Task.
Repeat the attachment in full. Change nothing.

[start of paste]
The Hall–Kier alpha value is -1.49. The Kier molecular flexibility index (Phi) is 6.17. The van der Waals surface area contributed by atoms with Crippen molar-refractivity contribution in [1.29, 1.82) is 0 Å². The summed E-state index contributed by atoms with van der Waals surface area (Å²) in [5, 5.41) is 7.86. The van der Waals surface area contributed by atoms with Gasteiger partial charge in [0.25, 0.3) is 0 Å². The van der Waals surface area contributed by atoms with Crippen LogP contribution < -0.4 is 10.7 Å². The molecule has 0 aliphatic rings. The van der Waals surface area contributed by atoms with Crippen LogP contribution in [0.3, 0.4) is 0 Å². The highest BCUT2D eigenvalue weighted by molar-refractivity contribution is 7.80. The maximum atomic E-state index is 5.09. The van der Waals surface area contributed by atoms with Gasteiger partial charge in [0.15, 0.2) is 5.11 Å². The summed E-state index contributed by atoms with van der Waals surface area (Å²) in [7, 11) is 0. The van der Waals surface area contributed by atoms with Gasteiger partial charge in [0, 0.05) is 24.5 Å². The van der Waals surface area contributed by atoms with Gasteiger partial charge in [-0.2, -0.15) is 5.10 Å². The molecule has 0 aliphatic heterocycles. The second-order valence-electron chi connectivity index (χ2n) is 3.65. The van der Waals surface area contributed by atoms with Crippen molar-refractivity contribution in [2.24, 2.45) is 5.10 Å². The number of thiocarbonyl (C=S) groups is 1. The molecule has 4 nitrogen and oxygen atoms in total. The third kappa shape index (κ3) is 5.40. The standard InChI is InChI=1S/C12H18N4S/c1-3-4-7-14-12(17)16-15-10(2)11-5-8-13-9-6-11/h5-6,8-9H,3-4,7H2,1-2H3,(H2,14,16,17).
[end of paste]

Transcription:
The Hall–Kier alpha value is -1.49. The Kier molecular flexibility index (Phi) is 6.17. The van der Waals surface area contributed by atoms with Crippen molar-refractivity contribution in [1.29, 1.82) is 0 Å². The summed E-state index contributed by atoms with van der Waals surface area (Å²) in [5, 5.41) is 7.86. The van der Waals surface area contributed by atoms with Gasteiger partial charge in [0.25, 0.3) is 0 Å². The van der Waals surface area contributed by atoms with Crippen LogP contribution < -0.4 is 10.7 Å². The molecule has 0 aliphatic rings. The van der Waals surface area contributed by atoms with Crippen LogP contribution in [0.3, 0.4) is 0 Å². The highest BCUT2D eigenvalue weighted by molar-refractivity contribution is 7.80. The maximum atomic E-state index is 5.09. The van der Waals surface area contributed by atoms with Gasteiger partial charge in [0.15, 0.2) is 5.11 Å². The summed E-state index contributed by atoms with van der Waals surface area (Å²) in [7, 11) is 0. The van der Waals surface area contributed by atoms with Gasteiger partial charge in [0, 0.05) is 24.5 Å². The van der Waals surface area contributed by atoms with Gasteiger partial charge in [-0.2, -0.15) is 5.10 Å². The molecule has 0 aliphatic heterocycles. The second-order valence-electron chi connectivity index (χ2n) is 3.65. The van der Waals surface area contributed by atoms with Crippen molar-refractivity contribution in [2.24, 2.45) is 5.10 Å². The number of thiocarbonyl (C=S) groups is 1. The molecule has 4 nitrogen and oxygen atoms in total. The third kappa shape index (κ3) is 5.40. The standard InChI is InChI=1S/C12H18N4S/c1-3-4-7-14-12(17)16-15-10(2)11-5-8-13-9-6-11/h5-6,8-9H,3-4,7H2,1-2H3,(H2,14,16,17).